After five minutes there, he gets into his car and drives to the other end of the campus to take a position on the Sawgrass Expressway overlooking the school.
The final shot Cruz fires, from inside the teachers’ lounge, can be heard at 2:27:10 p.m.
Cruz escapes, cops have no idea
Cruz takes off his rifle vest, drops his AR-15 in a stairwell, heads down the stairs, darts out of the building and runs across campus — all while police think he’s still inside.
Cops protect themselves
A few seconds later, Peterson, still hiding southeast of Building 12, tells deputies over the radio to stay at least 500 feet away from the building.
The warning is one of at least two times a Broward deputy urges another officer to protect themselves, not confront the killer.
Though police officers since Columbine have been trained to immediately confront the killer, some Broward deputies at the Parkland massacre would later struggle to recall when they last had active shooter training or details of what they learned.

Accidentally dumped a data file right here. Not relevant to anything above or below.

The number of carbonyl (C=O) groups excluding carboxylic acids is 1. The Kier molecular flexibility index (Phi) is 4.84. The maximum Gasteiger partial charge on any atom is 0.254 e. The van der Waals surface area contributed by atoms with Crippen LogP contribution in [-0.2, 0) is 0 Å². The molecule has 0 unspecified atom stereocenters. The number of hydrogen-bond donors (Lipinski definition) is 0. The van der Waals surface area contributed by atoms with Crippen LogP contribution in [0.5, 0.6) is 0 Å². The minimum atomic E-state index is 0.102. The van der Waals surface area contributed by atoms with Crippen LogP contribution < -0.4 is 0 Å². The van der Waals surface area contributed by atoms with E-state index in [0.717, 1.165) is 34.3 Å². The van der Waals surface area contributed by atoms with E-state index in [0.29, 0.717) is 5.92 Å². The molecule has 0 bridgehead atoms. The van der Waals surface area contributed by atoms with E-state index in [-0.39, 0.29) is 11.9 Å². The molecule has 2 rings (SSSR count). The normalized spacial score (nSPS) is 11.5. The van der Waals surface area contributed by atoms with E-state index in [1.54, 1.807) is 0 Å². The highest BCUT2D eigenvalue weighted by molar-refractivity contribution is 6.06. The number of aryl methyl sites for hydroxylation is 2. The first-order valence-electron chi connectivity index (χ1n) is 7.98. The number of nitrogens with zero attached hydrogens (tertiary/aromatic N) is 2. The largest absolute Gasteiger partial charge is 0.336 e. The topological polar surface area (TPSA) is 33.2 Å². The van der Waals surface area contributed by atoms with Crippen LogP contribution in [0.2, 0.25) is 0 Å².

Fooled by video delay
The surveillance cameras in the school are not monitored in real time.
Assistant Principal Jeff Morford and school security officer Kelvin Greenleaf enter the school’s camera room to rewind and review surveillance video, but deputies don’t realize the footage is delayed 20 minutes.
Morford relays information about Cruz’s whereabouts to Peterson and other school officials. Cops, believing the video is live, continue searching for Cruz in the building — delaying aid to injured students.
Sheriff’s commander overwhelmed
Broward Sheriff’s Capt. Jan Jordan, head of the Parkland district, arrives at the school’s administration building and is quickly overwhelmed as she tries to coordinate officers.
The faltering radio system frustrates her. She spends her first seven minutes at the school in the administrative building and then goes to a nearby car to try again with the radio system.
She eventually moves to another area near Building 12, where she takes cover behind a car to meet with officers.
No command post – again
The Sheriff’s Office fails to immediately set up a command post – just as the agency failed to do after a mass shooting at the Fort Lauderdale airport the year before.